Results for all univariate models are presented in Table 6. All four participant features moderated the magnitude of intervention effects. Significantly larger effects were observed in selective trials involving high-risk participants versus universal trials. The average effect for studies involving high-risk participants was moderate and significantly different from zero (M r = 0.23, p < .001, n = 34) whereas the average effect for universally implemented programs was trivial and not significantly different from zero (M r = 0.04, p = n.s., n = 25).1 Risk status of participants was also a significant predictor of effect sizes from follow-up assessments: selective trials exhibited a moderate average effect size (M r = 0.14, p < .001, n = 28), but universally implemented programs exhibited a small average effect size (M r = 0.06, p < .001, n = 21), though both effects differed significantly from zero. The percentage of the participants who were female in the trials was significantly related to effects sizes.2 At posttest, interventions below the median (53% female or less) exhibited a small nonsignificant average effect size (M r = 0.05, p = n.s., n = 26), whereas the average effect for interventions at or above the median was moderate and significant (M r = 0.22, p < .001, n = 32). A similar effect was observed with effect sizes from follow-ups: interventions below the median exhibited a small average effect size that was significant (M r = 0.09, p < .001, n = 21) and interventions at or above the median showed larger effects (M r = 0.12, p < .001, n = 27). Percentage of Caucasian participants exhibited a quadratic effect at posttest. Probing this pattern with tertile splits revealed that effects were similar for the lowest tertile, which was less than 55% Caucasian (M r = 0.24, p < .001, n = 11), and the middle tertile, which was between 55% and 83% Caucasian (M r = 0.25, p < .001, n = 13), but effect sizes were trivial and nonsignificant for interventions containing greater than 83% Caucasian participants (M r = 0.04, p = n.s., n = 11). Participant age was a significant predictor of effect size at posttest; trials with participants below the median age of 13.5 exhibited negligible effects (M r = 0.02, p = n.s., n = 26) whereas those with participants above this median exhibited moderate effects (M r = 0.23, p < .001, n = 29). At follow-up, a quadratic relationship between age and effect size was observed. Tertile splits revealed that effects were similar for the lowest tertile, which was less than 12.1 years of age (M r = 0.08, p < .01 , n = 14) and the middle tertile, which was between 12.1 and 15.1 years of age (M r = 0.07, p < .001, n = 16), but interventions with participants whose average age was greater 15.1 years of age exhibited larger effect sizes (M r = 0.15, p < .001, n = 15).

Table 6
Univariate Effects for Moderators

Among moderators reflecting intervention features, only intervention duration and homework were significant predictors of effect size; cognitive change, behavioral activation, problem solving, and social skills content were not. At posttest, interventions below the median duration (12 hours) exhibited larger average effect sizes (M r = 0.19, p < .001, n = 23), than interventions above the median (M r = 0.07, p = n.s., n = 29). Use of homework assignments was associated with intervention effects at follow-up; where interventions with homework exhibited larger effects (M r = 0.13, p < .001, n = 34) than those without (M r = 0.07, p < .001, n = 15).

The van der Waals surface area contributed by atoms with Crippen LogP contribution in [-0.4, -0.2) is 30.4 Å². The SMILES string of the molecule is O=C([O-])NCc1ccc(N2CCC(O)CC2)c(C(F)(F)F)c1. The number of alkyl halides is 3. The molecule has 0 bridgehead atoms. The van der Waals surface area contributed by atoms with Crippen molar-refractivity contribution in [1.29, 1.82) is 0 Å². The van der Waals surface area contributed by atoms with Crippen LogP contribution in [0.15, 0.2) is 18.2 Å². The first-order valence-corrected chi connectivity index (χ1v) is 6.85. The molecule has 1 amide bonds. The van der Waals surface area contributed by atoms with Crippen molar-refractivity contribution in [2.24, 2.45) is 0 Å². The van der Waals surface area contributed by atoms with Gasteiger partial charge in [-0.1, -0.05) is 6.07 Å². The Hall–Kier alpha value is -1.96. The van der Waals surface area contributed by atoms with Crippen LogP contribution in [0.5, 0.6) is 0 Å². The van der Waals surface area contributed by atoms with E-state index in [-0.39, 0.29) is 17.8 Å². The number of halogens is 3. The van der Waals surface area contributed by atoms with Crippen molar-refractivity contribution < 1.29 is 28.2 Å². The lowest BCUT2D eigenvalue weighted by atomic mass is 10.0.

There were no differences in effect sizes for inventions conducted by professional interventionists versus endogenous providers for posttest effect sizes, but differences did emerge for follow-up effect sizes. The average effect for trials using professional interventionists was small and significant (M r = 0.14, p < .001, n = 38); the average effect for trials using endogenous providers was trivial (M r = 0.03, p < .05, n = 11). Publication status exhibited a main effect, which differed significantly depending on the length of follow-up (i.e., publication status interacted with follow-up duration). Despite the fact that published studies exhibited smaller average effect sizes (M r = 0.09, p < .001, n = 42) than unpublished studies (M r = 0.19, p = n.s., n = 7), published studies’ effect sizes were significantly different than zero whereas unpublished studies were not, potentially due to an influential outlier. When the one unpublished study with an extremely large effect size (Forsyth, 2000) was excluded, this effect became nonsignificant. The moderators measuring design features, interview assessment, incorrect unit of analysis, and randomization did not predict effect size.

Sensitivity Analyses

We included effect sizes for more than one depression prevention program from 8 of the 47 trials because these 8 trials evaluated more than one program. These effect sizes should be independent in that the effect of one depression prevention program is not dependent on the effect of the other depression prevention program(s) in the trial. However, because the same control group is used as the reference in calculating these effects, the effects may be partially dependent. Dependence across effect sizes may violate the assumption of independent errors and introduce bias in parameters estimates. To examine this possibility, we randomly selected one effect per study and replicated the models presented in Table 6. We compared regression coefficients from these randomly selected models with the confidence intervals presented in Table 6. In each case, the coefficients were within the confidence intervals, indicating that including multiple, but orthogonal effects, did not result in significantly biased parameter estimates for the relations of the moderators to the effect sizes.

Discussion

Summary of Effect Sizes